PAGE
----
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Applied Optics

Applied Optics

APPLICATIONS-CENTERED RESEARCH IN OPTICS

  • Vol. 39, Iss. 29 — Oct. 10, 2000
  • pp: 5280–5294

All-optical 100-gbit/s word packet time-division-multiplexed access node in a looped-back configuration: enabling technologies for sequential add–drop functionality

Janet W. Lou, Yi Liang, Ozdal Boyraz, and Mohammed N. Islam  »View Author Affiliations


Applied Optics, Vol. 39, Issue 29, pp. 5280-5294 (2000)
http://dx.doi.org/10.1364/AO.39.005280


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Abstract

We experimentally demonstrate the adding, dropping, and passing through of 100-Gbit/s word packets in a looped-back all-optical time-division-multiplexed (TDM) access node. Packets are routed with a 17-dB contrast ratio and demultiplexed with a 20-dB contrast ratio. This node uses short 100-Gbit/s words to demonstrate its potential to process data packets from multiple sources and to perform packet switching in a multinode ring network configuration. The ability to tolerate timing jitter as well as varying input signal characteristics is essential to an all-optical access node in a multinode network. For 2-ps input pulses, the header processor has a timing window of ∼5 ps, and the demultiplexer has a timing window of ∼5.5 ps. This allows for tolerance to bit-to-bit timing jitters or to an increase in the pulse width of as much as 3 ps. Packet-to-packet timing jitter is detected and compensated by the technique used to synchronize the local source to each packet. The key enabling technologies of an all-optical TDM packet add–drop multiplexer are discussed, including an erbium-doped fiber laser, a nonlinear optical loop mirror logic gate, self-synchronization to incoming packets with a fast-saturation/slow-recovery gain element followed by an intensity discriminator, a two-wavelength nonlinear optical loop mirror demultiplexer, and synchronization of new packets to the network packet rate with a phase-locked loop. The local source is automatically synchronized to the incoming packet, because it uses an extracted pulse from the packet, which has a contrast ratio of >20 dB to the rest of the packet. Finally, new packets are added by use of a local laser and a synchronization method, which gives a timing jitter of ∼1 ps. Using a statistical method of measuring Q value with picosecond resolution, we show that a header processor with two cascaded logic gates has a Q value of 7.1 with a 95% confidence level.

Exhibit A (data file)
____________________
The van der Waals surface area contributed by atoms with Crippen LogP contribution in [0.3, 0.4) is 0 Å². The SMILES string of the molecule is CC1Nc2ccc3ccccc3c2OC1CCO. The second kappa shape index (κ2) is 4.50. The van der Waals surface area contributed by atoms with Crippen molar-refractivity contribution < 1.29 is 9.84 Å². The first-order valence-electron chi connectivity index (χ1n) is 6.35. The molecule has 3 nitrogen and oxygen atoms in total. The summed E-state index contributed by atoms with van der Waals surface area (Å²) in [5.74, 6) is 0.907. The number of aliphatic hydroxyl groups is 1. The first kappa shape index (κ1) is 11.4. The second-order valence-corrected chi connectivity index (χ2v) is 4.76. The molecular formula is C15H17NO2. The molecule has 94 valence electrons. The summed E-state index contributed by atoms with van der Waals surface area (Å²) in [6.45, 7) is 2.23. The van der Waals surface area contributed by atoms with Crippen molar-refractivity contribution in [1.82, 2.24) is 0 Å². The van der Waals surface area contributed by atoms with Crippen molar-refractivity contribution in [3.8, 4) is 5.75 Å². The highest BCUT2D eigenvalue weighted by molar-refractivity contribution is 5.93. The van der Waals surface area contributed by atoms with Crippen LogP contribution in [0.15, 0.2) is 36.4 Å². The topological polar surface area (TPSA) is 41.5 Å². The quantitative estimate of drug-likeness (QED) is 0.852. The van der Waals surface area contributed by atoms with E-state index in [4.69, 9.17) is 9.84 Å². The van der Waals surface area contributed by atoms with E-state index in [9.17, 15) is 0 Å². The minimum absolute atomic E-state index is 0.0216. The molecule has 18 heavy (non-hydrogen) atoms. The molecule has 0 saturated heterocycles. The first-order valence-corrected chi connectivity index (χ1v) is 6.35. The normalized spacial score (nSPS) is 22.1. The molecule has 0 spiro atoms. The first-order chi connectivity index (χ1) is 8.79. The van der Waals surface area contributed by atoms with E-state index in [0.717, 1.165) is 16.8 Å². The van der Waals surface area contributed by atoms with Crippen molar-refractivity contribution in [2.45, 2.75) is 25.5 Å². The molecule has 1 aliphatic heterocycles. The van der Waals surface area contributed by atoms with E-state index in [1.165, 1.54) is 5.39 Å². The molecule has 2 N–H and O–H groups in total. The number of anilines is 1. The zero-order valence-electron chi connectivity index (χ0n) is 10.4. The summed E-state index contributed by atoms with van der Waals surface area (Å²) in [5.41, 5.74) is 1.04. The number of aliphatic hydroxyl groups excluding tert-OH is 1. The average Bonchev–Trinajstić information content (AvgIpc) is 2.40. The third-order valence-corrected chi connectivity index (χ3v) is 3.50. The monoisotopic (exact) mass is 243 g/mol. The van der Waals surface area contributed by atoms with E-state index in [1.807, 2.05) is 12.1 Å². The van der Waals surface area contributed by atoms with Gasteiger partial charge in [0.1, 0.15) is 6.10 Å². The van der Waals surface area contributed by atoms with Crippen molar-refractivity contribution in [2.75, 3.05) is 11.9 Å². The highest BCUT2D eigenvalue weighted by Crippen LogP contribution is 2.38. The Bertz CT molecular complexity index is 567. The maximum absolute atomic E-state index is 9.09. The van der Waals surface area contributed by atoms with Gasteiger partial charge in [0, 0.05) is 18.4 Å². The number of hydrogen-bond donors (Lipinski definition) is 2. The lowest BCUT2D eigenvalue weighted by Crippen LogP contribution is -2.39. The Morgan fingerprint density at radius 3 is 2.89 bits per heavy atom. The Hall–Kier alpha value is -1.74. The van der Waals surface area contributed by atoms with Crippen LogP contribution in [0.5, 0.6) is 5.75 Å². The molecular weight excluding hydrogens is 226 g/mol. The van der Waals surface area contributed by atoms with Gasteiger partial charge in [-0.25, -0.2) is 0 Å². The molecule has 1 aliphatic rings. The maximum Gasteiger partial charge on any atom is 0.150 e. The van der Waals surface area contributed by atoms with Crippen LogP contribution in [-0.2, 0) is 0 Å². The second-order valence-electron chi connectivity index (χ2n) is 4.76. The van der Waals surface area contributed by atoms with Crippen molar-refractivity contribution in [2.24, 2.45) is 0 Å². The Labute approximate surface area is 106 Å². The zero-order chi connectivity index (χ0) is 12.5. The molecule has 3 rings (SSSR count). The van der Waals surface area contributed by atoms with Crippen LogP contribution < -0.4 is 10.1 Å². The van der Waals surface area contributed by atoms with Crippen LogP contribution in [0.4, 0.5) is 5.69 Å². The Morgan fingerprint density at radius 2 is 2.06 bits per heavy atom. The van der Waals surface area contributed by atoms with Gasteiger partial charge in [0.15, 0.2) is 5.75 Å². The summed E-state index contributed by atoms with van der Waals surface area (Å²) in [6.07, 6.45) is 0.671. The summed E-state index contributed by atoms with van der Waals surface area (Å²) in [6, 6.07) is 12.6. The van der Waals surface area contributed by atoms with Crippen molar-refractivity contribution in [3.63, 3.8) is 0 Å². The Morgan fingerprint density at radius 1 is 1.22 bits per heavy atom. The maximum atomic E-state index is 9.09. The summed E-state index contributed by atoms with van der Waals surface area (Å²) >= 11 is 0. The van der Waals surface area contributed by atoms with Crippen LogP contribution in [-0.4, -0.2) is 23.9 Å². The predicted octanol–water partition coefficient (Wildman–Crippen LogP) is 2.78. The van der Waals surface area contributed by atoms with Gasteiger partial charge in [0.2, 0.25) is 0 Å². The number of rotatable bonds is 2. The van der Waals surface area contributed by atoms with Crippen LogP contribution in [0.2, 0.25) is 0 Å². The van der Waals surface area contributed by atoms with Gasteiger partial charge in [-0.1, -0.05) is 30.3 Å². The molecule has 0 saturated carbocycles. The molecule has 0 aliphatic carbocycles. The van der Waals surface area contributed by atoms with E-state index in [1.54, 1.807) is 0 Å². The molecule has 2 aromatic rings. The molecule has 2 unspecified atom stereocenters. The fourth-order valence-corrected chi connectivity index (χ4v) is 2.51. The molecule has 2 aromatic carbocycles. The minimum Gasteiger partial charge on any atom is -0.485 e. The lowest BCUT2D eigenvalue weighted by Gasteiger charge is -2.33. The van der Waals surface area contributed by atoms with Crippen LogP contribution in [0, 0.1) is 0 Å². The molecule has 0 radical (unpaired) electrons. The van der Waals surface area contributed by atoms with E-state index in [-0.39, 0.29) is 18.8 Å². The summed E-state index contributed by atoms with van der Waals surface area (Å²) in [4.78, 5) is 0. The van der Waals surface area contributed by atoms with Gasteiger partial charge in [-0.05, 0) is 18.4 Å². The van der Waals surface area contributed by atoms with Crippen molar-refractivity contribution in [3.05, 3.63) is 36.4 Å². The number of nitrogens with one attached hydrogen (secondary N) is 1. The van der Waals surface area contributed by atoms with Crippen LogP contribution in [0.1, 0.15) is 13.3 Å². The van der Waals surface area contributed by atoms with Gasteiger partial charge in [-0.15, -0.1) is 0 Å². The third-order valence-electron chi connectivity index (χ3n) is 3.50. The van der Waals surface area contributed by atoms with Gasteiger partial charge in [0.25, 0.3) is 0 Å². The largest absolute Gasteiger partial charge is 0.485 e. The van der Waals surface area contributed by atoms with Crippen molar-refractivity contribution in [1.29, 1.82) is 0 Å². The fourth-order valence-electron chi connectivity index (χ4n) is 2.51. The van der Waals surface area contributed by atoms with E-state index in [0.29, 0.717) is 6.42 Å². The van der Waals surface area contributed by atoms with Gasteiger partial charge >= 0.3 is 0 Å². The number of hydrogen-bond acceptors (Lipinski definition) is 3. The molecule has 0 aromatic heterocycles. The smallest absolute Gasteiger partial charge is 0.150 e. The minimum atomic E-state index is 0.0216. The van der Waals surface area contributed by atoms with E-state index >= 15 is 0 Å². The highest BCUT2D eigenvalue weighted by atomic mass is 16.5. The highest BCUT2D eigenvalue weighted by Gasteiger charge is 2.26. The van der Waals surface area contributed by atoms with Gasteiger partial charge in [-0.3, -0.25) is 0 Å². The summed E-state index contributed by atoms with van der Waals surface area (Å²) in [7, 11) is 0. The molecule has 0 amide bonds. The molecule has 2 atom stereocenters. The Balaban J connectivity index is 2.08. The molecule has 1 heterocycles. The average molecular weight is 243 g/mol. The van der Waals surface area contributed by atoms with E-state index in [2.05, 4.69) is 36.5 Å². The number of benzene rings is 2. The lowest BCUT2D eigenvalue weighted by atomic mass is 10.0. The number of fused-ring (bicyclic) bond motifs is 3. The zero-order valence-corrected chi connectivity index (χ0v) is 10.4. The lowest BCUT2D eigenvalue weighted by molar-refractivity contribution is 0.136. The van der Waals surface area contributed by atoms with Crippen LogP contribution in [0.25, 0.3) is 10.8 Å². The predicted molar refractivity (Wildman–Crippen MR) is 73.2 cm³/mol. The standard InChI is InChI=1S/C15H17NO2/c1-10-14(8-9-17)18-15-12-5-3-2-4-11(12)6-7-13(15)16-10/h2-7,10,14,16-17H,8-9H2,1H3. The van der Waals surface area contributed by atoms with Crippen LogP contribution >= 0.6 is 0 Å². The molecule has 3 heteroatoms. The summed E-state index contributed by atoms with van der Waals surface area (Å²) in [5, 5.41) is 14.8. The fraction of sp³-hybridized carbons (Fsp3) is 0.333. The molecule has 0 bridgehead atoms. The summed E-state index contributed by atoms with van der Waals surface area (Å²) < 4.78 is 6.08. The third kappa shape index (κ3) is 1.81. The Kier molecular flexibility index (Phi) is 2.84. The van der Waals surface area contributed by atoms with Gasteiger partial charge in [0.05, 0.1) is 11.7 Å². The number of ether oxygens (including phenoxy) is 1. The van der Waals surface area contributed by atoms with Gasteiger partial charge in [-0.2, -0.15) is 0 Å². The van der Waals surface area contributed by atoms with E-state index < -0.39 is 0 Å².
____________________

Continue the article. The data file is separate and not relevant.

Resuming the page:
© 2000 Optical Society of America

OCIS Codes
(060.2330) Fiber optics and optical communications : Fiber optics communications
(060.4250) Fiber optics and optical communications : Networks
(060.4510) Fiber optics and optical communications : Optical communications
(190.0190) Nonlinear optics : Nonlinear optics
(190.4360) Nonlinear optics : Nonlinear optics, devices
(230.1150) Optical devices : All-optical devices

History
Original Manuscript: August 2, 1999
Revised Manuscript: July 7, 2000
Published: October 10, 2000

Citation
Janet W. Lou, Yi Liang, Ozdal Boyraz, and Mohammed N. Islam, "All-optical 100-gbit/s word packet time-division-multiplexed access node in a looped-back configuration: enabling technologies for sequential add–drop functionality," Appl. Opt. 39, 5280-5294 (2000)
http://www.opticsinfobase.org/ao/abstract.cfm?URI=ao-39-29-5280

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